A new study of innovation best practices shows that companies excelling at ideation and product development have significantly higher commercialization success rates for new-product projects. It found the proportion of projects entering development that become commercial successes was 32% higher for best-in-class innovators than for average performers. The study was conducted by the American Productivity & Quality Center (APQC) in partnership with the Product Development Institute Inc. (PDI). The research was based on input from 257 respondents, about half of whom came from the manufacturing sector.
Key Areas of Innovation Performance
The study identifies three key areas of innovation performance. The first is how companies are measuring their new product development performance, including both business-level and project-level metrics. Another is the mechanisms that enable top performing companies to drive success. Finally, the research focuses on best practices in innovation governance and gatekeeping.
In a recent interview about the study, Dr. Scott Edgett of PDI remarked
“[w]hat we’ve seen from the data is that the best performers are getting better and the worst performers are getting worse, and the average companies are stuck in the middle. The gap between the best and worst is getting bigger, not smaller. What’s happened is that the best performers are executing best practices in a repeatable manner – in particular, best practice approaches in gatekeeping and governance.”
Many companies are concentrating on pipeline management to provide the innovation and growth necessary to meet sales, profit and market share objectives, according to Edgett. With resources becoming increasingly scarce, the study determined that being able to make go/kill decisions earlier in the innovation process has become much more critical to maximizing the return on new product investments, as have speed to market, and remaining on time and on budget.
According to the study, the weakest innovation performers focus primarily on producing only incremental product improvements. Rather than creating new or disruptive products, these companies fall into an iterative innovation cycle producing only small improvements for existing products. The best performers tend to balance project types better and favor new-to-the-world product projects that drive top-line growth.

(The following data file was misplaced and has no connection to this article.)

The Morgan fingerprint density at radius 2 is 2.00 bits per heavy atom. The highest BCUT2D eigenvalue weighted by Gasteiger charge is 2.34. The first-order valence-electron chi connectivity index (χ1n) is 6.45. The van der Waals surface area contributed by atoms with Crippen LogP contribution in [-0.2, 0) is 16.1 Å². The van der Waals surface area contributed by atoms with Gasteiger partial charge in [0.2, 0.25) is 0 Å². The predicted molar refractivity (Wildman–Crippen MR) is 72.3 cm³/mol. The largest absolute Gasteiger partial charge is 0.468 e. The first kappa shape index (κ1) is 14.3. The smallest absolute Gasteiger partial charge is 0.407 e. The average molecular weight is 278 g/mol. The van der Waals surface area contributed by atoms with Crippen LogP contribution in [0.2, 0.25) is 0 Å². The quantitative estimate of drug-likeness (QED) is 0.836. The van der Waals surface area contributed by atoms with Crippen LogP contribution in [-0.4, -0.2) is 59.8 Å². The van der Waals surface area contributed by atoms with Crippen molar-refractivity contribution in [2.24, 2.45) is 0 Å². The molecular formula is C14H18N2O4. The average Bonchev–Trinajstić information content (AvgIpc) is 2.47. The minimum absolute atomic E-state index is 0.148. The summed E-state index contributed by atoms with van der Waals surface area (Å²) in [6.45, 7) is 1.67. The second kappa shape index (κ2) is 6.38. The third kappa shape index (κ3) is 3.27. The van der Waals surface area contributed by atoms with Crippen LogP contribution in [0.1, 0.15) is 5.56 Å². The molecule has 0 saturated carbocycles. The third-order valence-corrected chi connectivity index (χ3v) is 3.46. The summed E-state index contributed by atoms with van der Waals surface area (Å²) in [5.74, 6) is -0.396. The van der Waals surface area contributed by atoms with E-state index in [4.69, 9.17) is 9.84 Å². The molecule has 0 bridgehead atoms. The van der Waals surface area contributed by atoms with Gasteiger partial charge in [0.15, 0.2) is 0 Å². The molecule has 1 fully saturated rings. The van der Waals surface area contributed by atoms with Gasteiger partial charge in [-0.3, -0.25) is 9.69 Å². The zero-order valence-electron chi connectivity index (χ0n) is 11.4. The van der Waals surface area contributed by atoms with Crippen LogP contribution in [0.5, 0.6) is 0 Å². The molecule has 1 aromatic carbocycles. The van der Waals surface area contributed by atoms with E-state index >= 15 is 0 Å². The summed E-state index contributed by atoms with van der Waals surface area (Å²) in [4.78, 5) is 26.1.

The Ultimate Question
The ultimate question, according to the study, is whether companies have a defined innovation management process in place and, if so, is that process working? Particular challenges include the fuzzy front end of the innovation pipeline and maximizing the success of key activities, such as initial screening of innovation ideas and assessing the value a customer places on a proposed product. Knowing what to measure and ensuring a process is in place are both important to innovation success, but the study suggests that it is even more vital to understand which key activities drive the majority of the organization’s success.
Other attributes of best-in-class performers, according to the study, are that they clearly designate gatekeepers, establish clear go/kill decision criteria, and articulate predefined gate meeting deliverables. Further to successful governance and gatekeeping, meetings actually occur with the correct people in attendance, the discussions and decisions are of high-quality, and decisions are made. After the meetings, it is critical that the decisions continue to be supported by decision makers.
Based on the research, companies are well-advised to strive for effective and truly innovative product development, regularly review projects, learn from mistakes as they arise, and share knowledge within their organization.
Complete findings from the research are available in a report, titled “New Product Development: Process Benchmarks and Performance Metrics”. The report includes benchmarking results that allow the reader to compare his/her innovation process performance to that of top, average and worst performers. It covers over 60 innovation performance indicators, offers new research into the impact of governance and people on new-product success, and provides detailed case studies on five top performers’ innovation programs complete with graphic illustrations of process and innovation management tools.
About the Author
Tina Cassler is a marketing communications specialist for Sopheon. She is the editor of inKNOWvations, Sopheon's monthly e-newsletter containing the latest information on business trends, benchmark data, events, and other resources to help you improve your organization's return on its investments in product innovation. You can follow Tina on Twitter @TinaCassler or @Sopheon